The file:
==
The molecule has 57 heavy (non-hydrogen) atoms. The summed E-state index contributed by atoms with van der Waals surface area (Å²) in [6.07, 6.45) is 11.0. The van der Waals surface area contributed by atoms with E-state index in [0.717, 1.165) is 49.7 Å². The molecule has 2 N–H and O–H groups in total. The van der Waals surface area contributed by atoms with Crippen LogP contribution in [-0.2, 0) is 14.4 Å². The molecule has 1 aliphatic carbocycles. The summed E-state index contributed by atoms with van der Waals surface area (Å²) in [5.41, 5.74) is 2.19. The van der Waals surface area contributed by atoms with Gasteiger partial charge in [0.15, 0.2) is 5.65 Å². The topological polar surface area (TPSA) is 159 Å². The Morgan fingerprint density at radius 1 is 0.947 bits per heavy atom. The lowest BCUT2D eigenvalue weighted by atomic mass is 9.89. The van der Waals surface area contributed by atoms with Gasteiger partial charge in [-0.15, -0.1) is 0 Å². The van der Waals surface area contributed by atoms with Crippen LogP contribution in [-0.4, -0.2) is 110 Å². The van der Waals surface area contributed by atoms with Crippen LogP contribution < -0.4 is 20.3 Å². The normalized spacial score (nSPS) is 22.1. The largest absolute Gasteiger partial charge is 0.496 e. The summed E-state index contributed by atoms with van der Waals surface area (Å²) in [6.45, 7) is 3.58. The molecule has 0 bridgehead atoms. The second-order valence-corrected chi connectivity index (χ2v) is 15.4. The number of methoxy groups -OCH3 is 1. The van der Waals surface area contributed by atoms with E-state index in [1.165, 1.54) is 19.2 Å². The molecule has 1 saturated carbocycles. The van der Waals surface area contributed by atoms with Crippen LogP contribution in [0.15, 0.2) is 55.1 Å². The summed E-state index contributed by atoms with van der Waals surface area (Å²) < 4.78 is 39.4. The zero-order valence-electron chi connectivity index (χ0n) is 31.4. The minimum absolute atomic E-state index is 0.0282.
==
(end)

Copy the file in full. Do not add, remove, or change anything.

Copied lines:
The molecule has 57 heavy (non-hydrogen) atoms. The summed E-state index contributed by atoms with van der Waals surface area (Å²) in [6.07, 6.45) is 11.0. The van der Waals surface area contributed by atoms with E-state index in [0.717, 1.165) is 49.7 Å². The molecule has 2 N–H and O–H groups in total. The van der Waals surface area contributed by atoms with Crippen LogP contribution in [-0.2, 0) is 14.4 Å². The molecule has 1 aliphatic carbocycles. The summed E-state index contributed by atoms with van der Waals surface area (Å²) in [5.41, 5.74) is 2.19. The van der Waals surface area contributed by atoms with Gasteiger partial charge in [0.15, 0.2) is 5.65 Å². The topological polar surface area (TPSA) is 159 Å². The Morgan fingerprint density at radius 1 is 0.947 bits per heavy atom. The lowest BCUT2D eigenvalue weighted by atomic mass is 9.89. The van der Waals surface area contributed by atoms with Gasteiger partial charge in [-0.15, -0.1) is 0 Å². The van der Waals surface area contributed by atoms with Crippen LogP contribution in [-0.4, -0.2) is 110 Å². The van der Waals surface area contributed by atoms with Crippen LogP contribution < -0.4 is 20.3 Å². The normalized spacial score (nSPS) is 22.1. The largest absolute Gasteiger partial charge is 0.496 e. The summed E-state index contributed by atoms with van der Waals surface area (Å²) in [6.45, 7) is 3.58. The molecule has 0 bridgehead atoms. The second-order valence-corrected chi connectivity index (χ2v) is 15.4. The number of methoxy groups -OCH3 is 1. The van der Waals surface area contributed by atoms with E-state index in [1.165, 1.54) is 19.2 Å². The molecule has 1 saturated carbocycles. The van der Waals surface area contributed by atoms with Crippen LogP contribution in [0.15, 0.2) is 55.1 Å². The summed E-state index contributed by atoms with van der Waals surface area (Å²) < 4.78 is 39.4. The zero-order valence-electron chi connectivity index (χ0n) is 31.4. The minimum absolute atomic E-state index is 0.0282.